McPheters said the center’s work is significant because people love to compare states.

“I’ve found that having the rankings as an indicator of economic conditions is something people can really understand,” he said.

“It’s an important contribution to understanding the health of Arizona and other states.”


Top photo: Lee McPheters, director of the JPMorgan Chase Economic Outlook Center at Arizona State University (in his Tempe office Wednesday), said the center avoids politics and sticks to the jobs numbers, which paint a complicated picture. Photo by Deanna Dent/ASU Now

Mary Beth Faller

reporter , ASU Now


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ASU Law alum, Bears chairman George McCaskey says Vegas is ready for NFL

Chicago Bears owner George McCaskey returns to ASU Law to discuss NFL changes.
Bears boss McCaskey says ASU Law degree taught him to solve problems quickly.
March 29, 2017

Population data, realization that gambling was everywhere helped ease concerns over Sin City

Chicago Bears chairman George McCaskey said Wednesday that he was skeptical when the Oakland Raiders announced their intention to move to Las Vegas: He thought the city was too small and that gamblers would be too close to players.

But population data and the realization that betting is everywhere changed his mind about taking the NFL to Sin City, he said.

The newly approved move was among a range of topics McCaskey covered in a lecture at Arizona State University’s Sandra Day O’Connor College of Law on the Downtown Phoenix campus.

“We need to keep as much distance from gambling and professional sports as possible,” he said.

“Proper safeguards need to be in place,” he said, adding that he wants to see a league-wide program created to ease concerns. He also said that betting and fantasy football make it possible to place wagers anywhere — not just casinos on the Strip.  

McCaskey’s comments came on the heels of the NFL owners’ meeting in Phoenix where they voted 31-1 to approve the Raiders relocation. The dissenting vote came from Miami Dolphins owner Stephen Ross, who said that team owners and league officials owe it to fans to do everything possible to stay in the communities that have supported them.

McCaskey, an ASU Law alum, said the Raiders went through a rigorous relocation process and that “Raiders owner Mark Davis will get it right and get the job done” in a city that projects to be as large as Oakland in 20 years.

The Raiders expect to remain in Oakland for three more years before moving to Las Vegas, where there are plans for a $1.9 billion domed stadium.

McCaskey’s talk with students on his experience as a business professional in the National Football League was at the invitation of Glenn M. Wong, executive director of ASU's Sports Law & Business Program.

The Sports Law & Business Program “values opportunities to have leaders from across the sports industry share their unique and relevant perspectives with students,” Wong said.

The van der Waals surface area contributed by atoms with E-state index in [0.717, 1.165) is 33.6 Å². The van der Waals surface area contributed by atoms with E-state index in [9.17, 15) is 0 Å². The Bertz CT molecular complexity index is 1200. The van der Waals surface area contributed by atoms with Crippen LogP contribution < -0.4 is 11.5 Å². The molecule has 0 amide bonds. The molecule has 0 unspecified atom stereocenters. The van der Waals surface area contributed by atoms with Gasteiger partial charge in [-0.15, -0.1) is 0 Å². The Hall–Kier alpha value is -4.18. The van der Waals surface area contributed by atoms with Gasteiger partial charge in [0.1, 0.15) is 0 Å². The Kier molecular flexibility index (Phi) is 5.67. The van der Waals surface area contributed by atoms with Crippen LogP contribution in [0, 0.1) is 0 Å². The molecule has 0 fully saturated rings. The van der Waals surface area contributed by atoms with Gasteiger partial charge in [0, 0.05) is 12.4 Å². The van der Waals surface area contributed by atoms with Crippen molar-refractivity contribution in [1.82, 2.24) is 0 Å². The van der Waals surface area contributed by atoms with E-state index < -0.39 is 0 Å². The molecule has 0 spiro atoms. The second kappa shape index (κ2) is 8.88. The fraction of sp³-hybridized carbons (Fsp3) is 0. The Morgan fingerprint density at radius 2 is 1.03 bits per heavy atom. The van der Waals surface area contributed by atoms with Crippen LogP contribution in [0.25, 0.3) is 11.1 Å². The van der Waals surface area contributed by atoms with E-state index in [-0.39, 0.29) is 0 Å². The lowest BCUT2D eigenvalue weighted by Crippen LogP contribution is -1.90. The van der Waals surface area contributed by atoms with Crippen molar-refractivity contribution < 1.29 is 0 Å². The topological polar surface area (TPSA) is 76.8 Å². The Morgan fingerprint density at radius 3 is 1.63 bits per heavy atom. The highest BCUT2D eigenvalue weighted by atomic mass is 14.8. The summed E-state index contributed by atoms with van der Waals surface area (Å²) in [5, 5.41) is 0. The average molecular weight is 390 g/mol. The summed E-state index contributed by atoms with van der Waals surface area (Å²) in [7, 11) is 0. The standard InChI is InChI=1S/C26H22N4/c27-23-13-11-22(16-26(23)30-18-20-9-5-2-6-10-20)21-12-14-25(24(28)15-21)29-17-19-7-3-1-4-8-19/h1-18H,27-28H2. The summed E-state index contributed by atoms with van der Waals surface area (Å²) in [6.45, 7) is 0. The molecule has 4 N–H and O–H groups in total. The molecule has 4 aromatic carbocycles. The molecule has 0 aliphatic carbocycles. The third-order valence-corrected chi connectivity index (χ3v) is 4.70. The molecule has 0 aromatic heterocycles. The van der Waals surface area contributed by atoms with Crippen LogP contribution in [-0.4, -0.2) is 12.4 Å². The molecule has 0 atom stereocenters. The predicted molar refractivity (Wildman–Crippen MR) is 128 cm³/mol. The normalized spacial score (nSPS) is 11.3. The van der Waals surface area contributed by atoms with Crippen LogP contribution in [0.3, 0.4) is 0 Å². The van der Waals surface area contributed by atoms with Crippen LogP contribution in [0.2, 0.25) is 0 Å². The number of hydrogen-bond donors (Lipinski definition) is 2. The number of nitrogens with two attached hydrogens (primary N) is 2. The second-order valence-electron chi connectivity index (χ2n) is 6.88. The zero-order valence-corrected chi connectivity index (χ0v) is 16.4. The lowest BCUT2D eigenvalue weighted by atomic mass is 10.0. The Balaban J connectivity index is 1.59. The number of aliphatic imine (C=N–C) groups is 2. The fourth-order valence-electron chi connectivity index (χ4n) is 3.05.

He added that the chance to hear from an NFL owner — who has come directly from a conference that dealt with franchise relocation, instant replay and game length — “provides students and the ASU Law community with a unique glimpse into the NFL governance process.”

Recognizing sports is big business, ASU Law partnered with the W. P. Carey School of Business and Sun Devil Athletics in 2014 to offer a Master of Sports Law and Business degree. It is the only graduate program in the U.S. that intentionally combines sports law, business and athletics.

McCaskey oversees the operation and management for the Chicago Bears, an NFL franchise that was founded in 1919 by his grandfather George Halas.

A former television reporter and director of ticket sales for the Bears, McCaskey took over operations of the Bears in May 2011 after his brother Michael retired as chairman of the club after 12 years.

The Chicago Bears are valued at $2.7 billion, according to

McCaskey said while football is a uniquely American sport, the NFL is looking to take the game to an international stage.

“We want to take our game globally and dip into those market shares,” McCaskey said. “We want to grow and think going international is the way to do it.”

The NFL has held regular-season games at London’s Wembley Stadium for eight consecutive years, Mexico City for two years and has plans to play in China in 2018.

While McCaskey said the league is enjoying the additional revenue and fanfare, he foresees myriad legal, tax, labor and logistical problems with placing a franchise in a foreign country.

“Let’s say there’s a playoff game in London and the visiting team wins and flies back to the States with only six days to prepare for the next game,” McCaskey said. “To me, that’s a competitive disadvantage.”

The 90-minute discussion and Q&A session also touched on dipping network ratings.

“The NFL is so successful that any drop in ratings is considered a chink in the armor,” McCaskey said. “Viewership is down, but market share is very much on the up.”

He added that this year’s Super Bowl was watched by more than 111 million viewers.

McCaskey also took time to praise ASU Law, saying his jurisdoctorate degree has made him a much better person.

“It gave me the ability to get to the essence of a problem quickly,” he said, “and it gave me the ability not to be intimidated by lawyers.”


Top photo:  Chicago Bears chairman George McCaskey, an alumnus of ASU Law, talks with Sandra Day O'Connor College of Law Professor of Practice Glenn Wong and around 50 sports-law and sports-business-interested people at the Beus Center for Law and Society on Wednesday on the Downtown Phoenix campus. Photo by Charlie Leight/ASU Now